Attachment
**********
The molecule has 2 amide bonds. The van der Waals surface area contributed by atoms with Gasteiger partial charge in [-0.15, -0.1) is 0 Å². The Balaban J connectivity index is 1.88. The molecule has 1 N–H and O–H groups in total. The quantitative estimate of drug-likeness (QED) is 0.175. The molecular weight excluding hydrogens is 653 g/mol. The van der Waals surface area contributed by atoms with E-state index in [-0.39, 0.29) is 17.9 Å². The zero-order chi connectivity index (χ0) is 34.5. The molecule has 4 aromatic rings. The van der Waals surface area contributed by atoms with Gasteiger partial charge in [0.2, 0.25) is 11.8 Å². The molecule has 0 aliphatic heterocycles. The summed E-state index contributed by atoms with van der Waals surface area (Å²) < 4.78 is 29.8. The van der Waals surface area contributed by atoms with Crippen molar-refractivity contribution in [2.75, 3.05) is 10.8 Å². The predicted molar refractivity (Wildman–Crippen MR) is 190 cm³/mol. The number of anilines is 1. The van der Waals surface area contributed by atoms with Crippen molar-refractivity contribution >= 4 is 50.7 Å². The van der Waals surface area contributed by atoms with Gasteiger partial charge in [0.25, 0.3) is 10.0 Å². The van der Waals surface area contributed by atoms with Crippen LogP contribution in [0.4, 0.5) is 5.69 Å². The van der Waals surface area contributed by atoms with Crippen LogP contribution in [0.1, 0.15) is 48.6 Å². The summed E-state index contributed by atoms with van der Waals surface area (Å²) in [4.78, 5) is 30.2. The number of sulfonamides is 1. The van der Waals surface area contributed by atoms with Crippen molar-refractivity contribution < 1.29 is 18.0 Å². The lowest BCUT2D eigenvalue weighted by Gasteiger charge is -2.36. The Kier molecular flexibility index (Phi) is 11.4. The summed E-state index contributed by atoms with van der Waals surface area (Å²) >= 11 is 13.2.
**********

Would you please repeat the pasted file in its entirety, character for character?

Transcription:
The molecule has 2 amide bonds. The van der Waals surface area contributed by atoms with Gasteiger partial charge in [-0.15, -0.1) is 0 Å². The Balaban J connectivity index is 1.88. The molecule has 1 N–H and O–H groups in total. The quantitative estimate of drug-likeness (QED) is 0.175. The molecular weight excluding hydrogens is 653 g/mol. The van der Waals surface area contributed by atoms with E-state index in [-0.39, 0.29) is 17.9 Å². The zero-order chi connectivity index (χ0) is 34.5. The molecule has 4 aromatic rings. The van der Waals surface area contributed by atoms with Gasteiger partial charge in [0.2, 0.25) is 11.8 Å². The molecule has 0 aliphatic heterocycles. The summed E-state index contributed by atoms with van der Waals surface area (Å²) < 4.78 is 29.8. The van der Waals surface area contributed by atoms with Crippen molar-refractivity contribution in [2.75, 3.05) is 10.8 Å². The predicted molar refractivity (Wildman–Crippen MR) is 190 cm³/mol. The number of anilines is 1. The van der Waals surface area contributed by atoms with Crippen molar-refractivity contribution >= 4 is 50.7 Å². The van der Waals surface area contributed by atoms with Gasteiger partial charge in [0.25, 0.3) is 10.0 Å². The van der Waals surface area contributed by atoms with Crippen LogP contribution in [0.4, 0.5) is 5.69 Å². The van der Waals surface area contributed by atoms with Crippen LogP contribution in [0.1, 0.15) is 48.6 Å². The summed E-state index contributed by atoms with van der Waals surface area (Å²) in [4.78, 5) is 30.2. The number of sulfonamides is 1. The van der Waals surface area contributed by atoms with Crippen molar-refractivity contribution < 1.29 is 18.0 Å². The lowest BCUT2D eigenvalue weighted by Gasteiger charge is -2.36. The Kier molecular flexibility index (Phi) is 11.4. The summed E-state index contributed by atoms with van der Waals surface area (Å²) >= 11 is 13.2.